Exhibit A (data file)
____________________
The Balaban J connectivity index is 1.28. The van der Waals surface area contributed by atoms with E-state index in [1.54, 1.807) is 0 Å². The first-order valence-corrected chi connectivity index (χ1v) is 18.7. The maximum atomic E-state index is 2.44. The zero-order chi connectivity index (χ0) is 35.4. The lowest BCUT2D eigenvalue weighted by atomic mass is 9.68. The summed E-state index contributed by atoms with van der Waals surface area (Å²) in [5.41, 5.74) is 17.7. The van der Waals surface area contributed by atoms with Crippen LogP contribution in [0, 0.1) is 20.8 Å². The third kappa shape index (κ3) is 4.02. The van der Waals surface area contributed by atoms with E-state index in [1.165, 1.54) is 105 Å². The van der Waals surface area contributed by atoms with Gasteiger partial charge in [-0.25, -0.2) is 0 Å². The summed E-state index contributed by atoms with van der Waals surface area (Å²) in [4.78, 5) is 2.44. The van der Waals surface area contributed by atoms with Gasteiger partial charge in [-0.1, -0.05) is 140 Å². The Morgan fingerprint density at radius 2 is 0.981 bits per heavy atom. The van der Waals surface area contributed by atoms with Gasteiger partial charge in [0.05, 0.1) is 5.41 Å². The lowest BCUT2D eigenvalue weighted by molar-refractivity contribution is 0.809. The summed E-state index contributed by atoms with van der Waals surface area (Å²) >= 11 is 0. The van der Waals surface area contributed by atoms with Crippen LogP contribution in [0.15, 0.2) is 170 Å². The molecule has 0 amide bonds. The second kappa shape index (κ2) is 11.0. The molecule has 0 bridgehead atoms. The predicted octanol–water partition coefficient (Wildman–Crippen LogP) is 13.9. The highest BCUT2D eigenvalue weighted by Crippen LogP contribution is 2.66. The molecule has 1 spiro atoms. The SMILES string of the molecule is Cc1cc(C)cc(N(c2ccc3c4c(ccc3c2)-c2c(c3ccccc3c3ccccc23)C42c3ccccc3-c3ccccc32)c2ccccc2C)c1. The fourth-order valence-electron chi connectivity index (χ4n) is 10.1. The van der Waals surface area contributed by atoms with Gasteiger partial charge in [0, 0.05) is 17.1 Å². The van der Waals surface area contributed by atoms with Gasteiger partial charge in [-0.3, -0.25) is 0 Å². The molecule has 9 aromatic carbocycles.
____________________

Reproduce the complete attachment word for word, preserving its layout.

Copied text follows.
The Balaban J connectivity index is 1.28. The van der Waals surface area contributed by atoms with E-state index in [1.54, 1.807) is 0 Å². The first-order valence-corrected chi connectivity index (χ1v) is 18.7. The maximum atomic E-state index is 2.44. The zero-order chi connectivity index (χ0) is 35.4. The lowest BCUT2D eigenvalue weighted by atomic mass is 9.68. The summed E-state index contributed by atoms with van der Waals surface area (Å²) in [5.41, 5.74) is 17.7. The van der Waals surface area contributed by atoms with Crippen LogP contribution in [0, 0.1) is 20.8 Å². The third kappa shape index (κ3) is 4.02. The van der Waals surface area contributed by atoms with E-state index in [1.165, 1.54) is 105 Å². The van der Waals surface area contributed by atoms with Gasteiger partial charge in [-0.25, -0.2) is 0 Å². The summed E-state index contributed by atoms with van der Waals surface area (Å²) in [4.78, 5) is 2.44. The van der Waals surface area contributed by atoms with Gasteiger partial charge in [-0.1, -0.05) is 140 Å². The Morgan fingerprint density at radius 2 is 0.981 bits per heavy atom. The van der Waals surface area contributed by atoms with Gasteiger partial charge in [0.05, 0.1) is 5.41 Å². The lowest BCUT2D eigenvalue weighted by molar-refractivity contribution is 0.809. The summed E-state index contributed by atoms with van der Waals surface area (Å²) >= 11 is 0. The van der Waals surface area contributed by atoms with Crippen LogP contribution in [0.15, 0.2) is 170 Å². The molecule has 0 amide bonds. The second kappa shape index (κ2) is 11.0. The molecule has 0 bridgehead atoms. The predicted octanol–water partition coefficient (Wildman–Crippen LogP) is 13.9. The highest BCUT2D eigenvalue weighted by Crippen LogP contribution is 2.66. The molecule has 1 spiro atoms. The SMILES string of the molecule is Cc1cc(C)cc(N(c2ccc3c4c(ccc3c2)-c2c(c3ccccc3c3ccccc23)C42c3ccccc3-c3ccccc32)c2ccccc2C)c1. The fourth-order valence-electron chi connectivity index (χ4n) is 10.1. The van der Waals surface area contributed by atoms with Gasteiger partial charge in [0, 0.05) is 17.1 Å². The van der Waals surface area contributed by atoms with Gasteiger partial charge in [-0.3, -0.25) is 0 Å². The molecule has 9 aromatic carbocycles.